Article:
Peptide Controlled Assembly of Palladium Nanoparticles on High-Aspect-Ratio Gold Nanorods

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Journal of Physical Chemistry C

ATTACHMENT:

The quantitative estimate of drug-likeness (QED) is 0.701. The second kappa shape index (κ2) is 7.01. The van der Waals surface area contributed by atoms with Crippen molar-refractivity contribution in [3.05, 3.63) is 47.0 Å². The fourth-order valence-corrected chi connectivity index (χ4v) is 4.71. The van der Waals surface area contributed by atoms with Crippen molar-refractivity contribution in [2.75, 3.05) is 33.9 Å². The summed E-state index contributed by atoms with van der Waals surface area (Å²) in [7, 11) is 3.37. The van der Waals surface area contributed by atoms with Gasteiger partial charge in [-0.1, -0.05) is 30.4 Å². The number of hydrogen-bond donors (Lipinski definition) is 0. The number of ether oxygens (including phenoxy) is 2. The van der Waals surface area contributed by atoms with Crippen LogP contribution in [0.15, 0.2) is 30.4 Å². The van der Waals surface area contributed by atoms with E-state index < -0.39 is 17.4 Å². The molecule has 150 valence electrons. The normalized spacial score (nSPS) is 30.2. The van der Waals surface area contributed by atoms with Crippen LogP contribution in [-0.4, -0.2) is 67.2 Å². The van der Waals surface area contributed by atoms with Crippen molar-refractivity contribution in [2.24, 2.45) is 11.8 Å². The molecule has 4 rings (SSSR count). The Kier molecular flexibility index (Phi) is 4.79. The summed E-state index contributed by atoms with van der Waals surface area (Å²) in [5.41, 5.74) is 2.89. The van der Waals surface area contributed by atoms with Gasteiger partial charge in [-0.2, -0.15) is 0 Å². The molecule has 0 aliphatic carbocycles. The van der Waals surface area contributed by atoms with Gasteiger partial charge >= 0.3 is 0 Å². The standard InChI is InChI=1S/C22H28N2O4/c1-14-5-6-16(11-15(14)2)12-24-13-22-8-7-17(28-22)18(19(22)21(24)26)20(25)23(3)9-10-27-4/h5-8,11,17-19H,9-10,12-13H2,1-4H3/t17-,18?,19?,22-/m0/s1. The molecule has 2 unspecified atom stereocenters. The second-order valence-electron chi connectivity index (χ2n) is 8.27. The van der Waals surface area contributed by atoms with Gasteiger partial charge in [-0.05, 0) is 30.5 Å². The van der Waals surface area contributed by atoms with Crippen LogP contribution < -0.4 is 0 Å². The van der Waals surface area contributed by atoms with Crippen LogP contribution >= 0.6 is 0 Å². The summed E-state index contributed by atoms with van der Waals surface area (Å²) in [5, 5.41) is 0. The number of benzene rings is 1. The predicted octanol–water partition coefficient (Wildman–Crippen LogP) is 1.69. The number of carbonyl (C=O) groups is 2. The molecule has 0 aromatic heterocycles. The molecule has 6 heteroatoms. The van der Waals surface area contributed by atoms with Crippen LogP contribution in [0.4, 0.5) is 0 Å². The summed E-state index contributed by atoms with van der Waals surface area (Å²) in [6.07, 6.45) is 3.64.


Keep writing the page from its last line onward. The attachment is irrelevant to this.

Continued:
© 2020 American Chemical Society. The use of gold nanorods as a template for bimetallic applications, including plasmonics, imaging, and phototherapy, is widely studied due to the unique optical properties of the gold materials. Generally, gold nanorods prepared with a Ag-assisted method are used, with a typical aspect ratio (length vs width) around 3, resulting in surface plasmons resonating within the UV-visible range. Due to these unique properties, gold nanorods are often combined with a catalytically active second metal to increase their range of applicability. The use of higher-aspect-ratio gold nanorods as a bimetallic template is an attractive alternative to the typical method as the longitudinal plasmon of these materials can be adjusted into the near-infrared (NIR) range. This adjustment expands the applications of bimetallic Au nanorods in the second-NIR biological window, which spans 1000-1700 nm. In this work, a materials-binding peptide, CPd4, is used to control the size and shape formation of palladium nanoparticles onto the surface of high-aspect-ratio gold nanorods. Through variation of the solvent used when attaching the peptide, the concentration of CPd4 retained on the nanorods can be manipulated. Higher concentrations of peptide, once palladium was added, were seen to result in smaller cubelike nanoparticles on the surface, whereas lower concentrations of peptide yielded larger spherical palladium nanoparticles. The ability to tune the size and shape of palladium nanorods on the gold nanorod surface allows for optimization of catalytic activity with applications in the NIR range.

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